Top nutrition mistakes parents of toddlers make
You may have the best intentions, but there are several nutrition mistakes parents of toddlers tend to make.
Feeding toddlers a healthy diet can be overwhelming and challenging. It’s often a time where they become fussy as they gain more independence. You may be worried their diet isn’t varied enough or lacking in particular nutrients.
Encouraging healthy eating behaviours starts from the moment your child is born. Your relationship which food and eating habits greatly influences your child’s behaviours. The firsts foods you introduce to your baby will have an impact on how they eat as a toddler, young child and beyond.
Although we have the best intentions, there are several nutrition mistakes parents of toddlers make that can affect their health now and into the future.
Need help feeding your toddler? Take a look at my latest Ebook ‘Toddler + Preschooler Eats: A nutritionist’s guide to healthy eating for little people’.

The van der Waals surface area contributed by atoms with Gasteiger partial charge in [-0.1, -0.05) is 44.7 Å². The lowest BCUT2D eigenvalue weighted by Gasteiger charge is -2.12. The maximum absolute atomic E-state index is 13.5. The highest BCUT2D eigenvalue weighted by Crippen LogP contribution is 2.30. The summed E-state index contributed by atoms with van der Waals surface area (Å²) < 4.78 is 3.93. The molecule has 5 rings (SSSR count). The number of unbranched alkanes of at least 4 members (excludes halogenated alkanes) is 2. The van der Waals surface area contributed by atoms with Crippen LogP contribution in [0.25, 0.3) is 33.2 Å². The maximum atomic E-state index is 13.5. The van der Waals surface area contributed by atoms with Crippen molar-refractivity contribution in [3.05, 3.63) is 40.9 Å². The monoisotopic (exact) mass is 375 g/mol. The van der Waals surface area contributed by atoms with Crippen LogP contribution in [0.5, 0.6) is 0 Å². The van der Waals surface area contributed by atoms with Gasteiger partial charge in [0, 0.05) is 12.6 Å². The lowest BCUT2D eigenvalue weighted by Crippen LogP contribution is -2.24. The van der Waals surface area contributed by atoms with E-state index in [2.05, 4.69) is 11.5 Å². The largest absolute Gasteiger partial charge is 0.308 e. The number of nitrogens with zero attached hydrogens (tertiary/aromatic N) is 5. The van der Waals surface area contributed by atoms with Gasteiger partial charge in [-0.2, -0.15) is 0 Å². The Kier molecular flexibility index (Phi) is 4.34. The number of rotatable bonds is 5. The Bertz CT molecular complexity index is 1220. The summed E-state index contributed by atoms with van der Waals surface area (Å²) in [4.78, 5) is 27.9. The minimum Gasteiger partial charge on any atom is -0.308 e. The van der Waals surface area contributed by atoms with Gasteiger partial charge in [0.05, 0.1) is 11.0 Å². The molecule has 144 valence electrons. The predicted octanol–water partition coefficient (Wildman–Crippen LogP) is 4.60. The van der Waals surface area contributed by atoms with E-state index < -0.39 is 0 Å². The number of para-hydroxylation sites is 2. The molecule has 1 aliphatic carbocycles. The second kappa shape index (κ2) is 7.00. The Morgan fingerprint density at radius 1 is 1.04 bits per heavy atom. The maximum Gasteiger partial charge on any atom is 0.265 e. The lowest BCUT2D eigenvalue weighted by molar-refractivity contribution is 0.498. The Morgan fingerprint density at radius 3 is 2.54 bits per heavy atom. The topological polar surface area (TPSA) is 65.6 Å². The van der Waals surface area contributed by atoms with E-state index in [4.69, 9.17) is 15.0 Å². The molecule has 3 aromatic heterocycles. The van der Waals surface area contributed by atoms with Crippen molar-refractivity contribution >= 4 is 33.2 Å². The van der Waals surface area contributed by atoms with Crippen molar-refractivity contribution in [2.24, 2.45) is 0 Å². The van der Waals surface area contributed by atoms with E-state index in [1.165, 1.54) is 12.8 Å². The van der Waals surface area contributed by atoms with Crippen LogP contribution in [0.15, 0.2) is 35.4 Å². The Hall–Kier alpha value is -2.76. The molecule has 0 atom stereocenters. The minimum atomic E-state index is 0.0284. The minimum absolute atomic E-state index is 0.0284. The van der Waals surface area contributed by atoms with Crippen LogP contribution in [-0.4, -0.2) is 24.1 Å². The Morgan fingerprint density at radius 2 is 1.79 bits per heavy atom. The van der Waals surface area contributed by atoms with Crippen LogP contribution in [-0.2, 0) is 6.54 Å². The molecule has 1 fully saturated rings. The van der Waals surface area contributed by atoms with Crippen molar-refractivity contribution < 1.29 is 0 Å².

Top nutrition mistakes parents of toddlers make
1. Using the terms “good” and “bad” foods
Using language to describe food as “good” or “bad” can lead to unhealthy relationships with food. It can also lead to children rebelling which can result in a power struggle when you’re trying to serve them healthy food.
It’s much more effective to describe to your children what a food does for their body to heal promote healthier choices. Educate your children rather than labelling foods “good” or “bad”. Tell them what the food will do to their bodies. Explain the benefits and negatives of eating particular foods.
2. Offering too many nutrient-poor snacks
Growing toddlers require nutrients to help support their physical and psychological development. Snacks are a great way to add additional nutrients into their diet especially for those who can’t sit still.
It’s recommended toddlers have up to 3 snack per day. Unfortunately, while many parents offer about this about, they’re often nutrient-poor food. Snacks such as biscuits, kids bars and crackers may satisfy their taste preferences but they’re not going to fill them up or support their development.